The Method of Variation of Parameters

This page is about second order differential equations of this type:

d2ydx2 + P(x)dydx + Q(x)y = f(x)

where P(x), Q(x) and f(x) are functions of x.

The simpler case where f(x) = 0:

d2ydx2 + P(x)dydx + Q(x)y = 0

is "homogeneous" and is explained on Introduction to Second Order Differential Equations. Please learn that method first to help you understand this page.

Two Methods

There are two main methods to solve equations like

d2ydx2 + P(x)dydx + Q(x)y = f(x)

Undetermined Coefficients which only works when f(x) is a polynomial, exponential, sine, cosine or a linear combination of those.

Variation of Parameters (that we will learn here) which works on a wide range of functions but is a little messy to use.

Variation of Parameters

To keep things simple, we are only going to look at the case:

d2ydx2 + pdydx + qy = f(x)

where p and q are constants and f(x) is a non-zero function of x.

The complete solution to such an equation can be found by combining two types of solution:

  1. The general solution of the homogeneous equation d2ydx2 + pdydx + qy = 0
  2. Particular solutions of the non-homogeneous equation d2ydx2 + pdydx + qy = f(x)

Note that f(x) could be a single function or a sum of two or more functions.

Once we have found the general solution and all the particular solutions, then the final complete solution is found by adding all the solutions together.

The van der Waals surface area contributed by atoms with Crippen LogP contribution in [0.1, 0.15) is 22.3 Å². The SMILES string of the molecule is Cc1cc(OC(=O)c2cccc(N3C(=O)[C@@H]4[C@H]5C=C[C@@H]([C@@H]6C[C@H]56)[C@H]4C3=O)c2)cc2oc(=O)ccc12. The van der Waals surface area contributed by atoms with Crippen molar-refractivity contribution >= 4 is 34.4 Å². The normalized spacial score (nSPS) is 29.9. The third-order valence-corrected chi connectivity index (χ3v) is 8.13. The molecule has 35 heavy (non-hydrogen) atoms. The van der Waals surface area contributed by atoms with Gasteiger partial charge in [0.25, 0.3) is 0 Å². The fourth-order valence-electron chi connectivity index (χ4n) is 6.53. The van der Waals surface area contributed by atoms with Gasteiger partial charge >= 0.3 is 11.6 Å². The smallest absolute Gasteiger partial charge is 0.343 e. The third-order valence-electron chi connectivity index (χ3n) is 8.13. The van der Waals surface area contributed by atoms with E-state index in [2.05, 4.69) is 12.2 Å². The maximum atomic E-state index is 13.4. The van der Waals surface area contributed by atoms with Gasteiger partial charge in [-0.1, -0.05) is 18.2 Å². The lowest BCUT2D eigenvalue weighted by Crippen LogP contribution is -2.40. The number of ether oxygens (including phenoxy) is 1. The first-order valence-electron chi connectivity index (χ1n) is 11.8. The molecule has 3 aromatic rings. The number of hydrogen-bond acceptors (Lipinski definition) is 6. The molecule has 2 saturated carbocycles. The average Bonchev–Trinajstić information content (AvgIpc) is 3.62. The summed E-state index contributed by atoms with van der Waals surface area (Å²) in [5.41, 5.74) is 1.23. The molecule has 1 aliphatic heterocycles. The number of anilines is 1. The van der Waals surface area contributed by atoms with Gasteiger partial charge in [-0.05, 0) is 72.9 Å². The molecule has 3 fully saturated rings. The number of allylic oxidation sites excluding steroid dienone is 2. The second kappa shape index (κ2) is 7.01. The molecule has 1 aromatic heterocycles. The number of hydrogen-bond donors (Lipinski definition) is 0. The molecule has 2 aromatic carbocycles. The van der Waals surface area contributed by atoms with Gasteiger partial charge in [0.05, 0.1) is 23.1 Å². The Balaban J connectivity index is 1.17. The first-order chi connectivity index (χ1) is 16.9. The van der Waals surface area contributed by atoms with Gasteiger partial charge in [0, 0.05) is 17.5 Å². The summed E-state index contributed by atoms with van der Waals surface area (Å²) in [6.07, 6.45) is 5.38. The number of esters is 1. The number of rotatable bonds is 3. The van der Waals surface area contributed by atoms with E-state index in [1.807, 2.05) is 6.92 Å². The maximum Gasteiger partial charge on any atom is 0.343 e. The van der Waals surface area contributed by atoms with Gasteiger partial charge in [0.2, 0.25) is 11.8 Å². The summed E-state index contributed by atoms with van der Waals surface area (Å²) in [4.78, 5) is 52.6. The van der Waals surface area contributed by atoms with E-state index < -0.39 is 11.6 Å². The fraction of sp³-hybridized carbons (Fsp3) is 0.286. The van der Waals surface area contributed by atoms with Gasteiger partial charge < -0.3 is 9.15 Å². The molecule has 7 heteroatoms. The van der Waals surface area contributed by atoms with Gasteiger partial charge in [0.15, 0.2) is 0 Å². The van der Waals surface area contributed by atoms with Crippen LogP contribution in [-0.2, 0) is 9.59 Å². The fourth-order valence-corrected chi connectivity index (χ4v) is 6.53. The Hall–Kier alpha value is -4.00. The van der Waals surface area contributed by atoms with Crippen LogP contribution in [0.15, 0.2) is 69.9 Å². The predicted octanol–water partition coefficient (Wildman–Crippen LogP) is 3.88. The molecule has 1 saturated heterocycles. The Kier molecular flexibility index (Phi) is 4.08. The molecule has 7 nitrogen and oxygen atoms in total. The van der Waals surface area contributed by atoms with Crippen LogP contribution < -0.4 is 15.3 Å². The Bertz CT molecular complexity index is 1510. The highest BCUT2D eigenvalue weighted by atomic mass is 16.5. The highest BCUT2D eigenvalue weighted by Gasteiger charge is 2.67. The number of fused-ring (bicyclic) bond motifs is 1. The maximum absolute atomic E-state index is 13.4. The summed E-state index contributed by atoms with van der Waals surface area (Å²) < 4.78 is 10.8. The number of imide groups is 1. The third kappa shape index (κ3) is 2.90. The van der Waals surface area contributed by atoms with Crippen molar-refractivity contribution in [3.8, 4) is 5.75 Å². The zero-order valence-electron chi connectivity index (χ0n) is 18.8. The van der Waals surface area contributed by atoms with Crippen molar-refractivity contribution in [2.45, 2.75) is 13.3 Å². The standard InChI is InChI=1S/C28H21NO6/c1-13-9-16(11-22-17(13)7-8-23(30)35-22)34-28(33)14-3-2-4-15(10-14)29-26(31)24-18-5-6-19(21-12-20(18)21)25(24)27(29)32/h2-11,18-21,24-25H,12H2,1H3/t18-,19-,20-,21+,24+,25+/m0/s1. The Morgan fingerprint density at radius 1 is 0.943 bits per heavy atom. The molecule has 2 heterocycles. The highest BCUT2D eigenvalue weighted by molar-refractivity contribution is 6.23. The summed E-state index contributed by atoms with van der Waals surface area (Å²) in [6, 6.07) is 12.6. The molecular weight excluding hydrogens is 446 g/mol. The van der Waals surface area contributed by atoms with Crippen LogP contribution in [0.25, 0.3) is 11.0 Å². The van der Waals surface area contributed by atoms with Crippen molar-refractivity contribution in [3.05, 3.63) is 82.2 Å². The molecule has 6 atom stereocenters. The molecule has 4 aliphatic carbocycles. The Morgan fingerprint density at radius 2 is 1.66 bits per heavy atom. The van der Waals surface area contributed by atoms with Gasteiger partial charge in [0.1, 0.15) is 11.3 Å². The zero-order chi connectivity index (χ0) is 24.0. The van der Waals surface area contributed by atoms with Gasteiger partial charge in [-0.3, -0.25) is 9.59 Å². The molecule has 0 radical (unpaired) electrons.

This method relies on integration.

The problem with this method is that, although it may yield a solution, in some cases the solution has to be left as an integral.

Start with the General Solution

On Introduction to Second Order Differential Equations we learn how to find the general solution.

Basically we take the equation

d2ydx2 + pdydx + qy = 0

and reduce it to the "characteristic equation":

r2 + pr + q = 0

Which is a quadratic equation that has three possible solution types depending on the discriminant p2 - 4q. When p2 - 4q is

positive we get two real roots, and the solution is

y = Aer1x + Ber2x

zero we get one real root, and the solution is

y = Aerx + Bxerx

negative we get two complex roots r1 = v + wi and r2 = v − wi, and the solution is

y = evx ( Ccos(wx) + iDsin(wx) )

The Fundamental Solutions of The Equation

In all three cases above "y" is made of two parts: